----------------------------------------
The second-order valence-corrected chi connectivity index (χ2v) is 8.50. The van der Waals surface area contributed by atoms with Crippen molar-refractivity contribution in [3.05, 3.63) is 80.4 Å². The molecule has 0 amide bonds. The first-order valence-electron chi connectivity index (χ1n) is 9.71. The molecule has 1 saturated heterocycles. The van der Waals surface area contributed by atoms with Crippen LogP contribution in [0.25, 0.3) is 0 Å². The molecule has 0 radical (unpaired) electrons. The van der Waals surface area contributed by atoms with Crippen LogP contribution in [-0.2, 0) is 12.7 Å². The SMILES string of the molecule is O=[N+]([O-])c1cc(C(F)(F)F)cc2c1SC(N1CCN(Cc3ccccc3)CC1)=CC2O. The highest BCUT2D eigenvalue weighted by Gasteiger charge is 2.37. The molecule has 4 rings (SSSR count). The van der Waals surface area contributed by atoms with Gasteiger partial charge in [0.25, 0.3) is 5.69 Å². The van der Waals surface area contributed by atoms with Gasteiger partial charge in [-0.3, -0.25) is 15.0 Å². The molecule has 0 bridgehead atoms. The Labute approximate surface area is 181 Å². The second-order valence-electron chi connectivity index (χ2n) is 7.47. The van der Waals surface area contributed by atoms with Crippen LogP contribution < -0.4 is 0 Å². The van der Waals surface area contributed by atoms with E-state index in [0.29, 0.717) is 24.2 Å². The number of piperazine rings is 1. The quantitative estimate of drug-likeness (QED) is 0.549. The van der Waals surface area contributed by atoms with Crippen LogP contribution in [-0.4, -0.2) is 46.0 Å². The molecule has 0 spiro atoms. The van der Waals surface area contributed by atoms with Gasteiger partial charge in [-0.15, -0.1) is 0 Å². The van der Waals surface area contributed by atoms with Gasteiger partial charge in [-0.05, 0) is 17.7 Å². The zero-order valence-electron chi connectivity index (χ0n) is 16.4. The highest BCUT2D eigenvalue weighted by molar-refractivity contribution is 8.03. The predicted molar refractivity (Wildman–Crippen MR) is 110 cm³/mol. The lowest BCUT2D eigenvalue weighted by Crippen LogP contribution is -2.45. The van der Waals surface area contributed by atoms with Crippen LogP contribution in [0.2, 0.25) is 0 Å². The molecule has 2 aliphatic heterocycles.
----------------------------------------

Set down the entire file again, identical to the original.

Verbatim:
The second-order valence-corrected chi connectivity index (χ2v) is 8.50. The van der Waals surface area contributed by atoms with Crippen molar-refractivity contribution in [3.05, 3.63) is 80.4 Å². The molecule has 0 amide bonds. The first-order valence-electron chi connectivity index (χ1n) is 9.71. The molecule has 1 saturated heterocycles. The van der Waals surface area contributed by atoms with Crippen LogP contribution in [0.25, 0.3) is 0 Å². The molecule has 0 radical (unpaired) electrons. The van der Waals surface area contributed by atoms with Crippen LogP contribution in [-0.2, 0) is 12.7 Å². The SMILES string of the molecule is O=[N+]([O-])c1cc(C(F)(F)F)cc2c1SC(N1CCN(Cc3ccccc3)CC1)=CC2O. The highest BCUT2D eigenvalue weighted by Gasteiger charge is 2.37. The molecule has 4 rings (SSSR count). The van der Waals surface area contributed by atoms with Gasteiger partial charge in [0.25, 0.3) is 5.69 Å². The van der Waals surface area contributed by atoms with Gasteiger partial charge in [-0.3, -0.25) is 15.0 Å². The molecule has 0 bridgehead atoms. The Labute approximate surface area is 181 Å². The second-order valence-electron chi connectivity index (χ2n) is 7.47. The van der Waals surface area contributed by atoms with Crippen LogP contribution < -0.4 is 0 Å². The van der Waals surface area contributed by atoms with E-state index in [0.29, 0.717) is 24.2 Å². The number of piperazine rings is 1. The quantitative estimate of drug-likeness (QED) is 0.549. The van der Waals surface area contributed by atoms with Crippen LogP contribution in [-0.4, -0.2) is 46.0 Å². The molecule has 0 spiro atoms. The van der Waals surface area contributed by atoms with Gasteiger partial charge in [-0.15, -0.1) is 0 Å². The van der Waals surface area contributed by atoms with Gasteiger partial charge in [-0.05, 0) is 17.7 Å². The zero-order valence-electron chi connectivity index (χ0n) is 16.4. The highest BCUT2D eigenvalue weighted by molar-refractivity contribution is 8.03. The predicted molar refractivity (Wildman–Crippen MR) is 110 cm³/mol. The lowest BCUT2D eigenvalue weighted by Crippen LogP contribution is -2.45. The van der Waals surface area contributed by atoms with Crippen LogP contribution in [0.2, 0.25) is 0 Å². The molecule has 2 aliphatic heterocycles.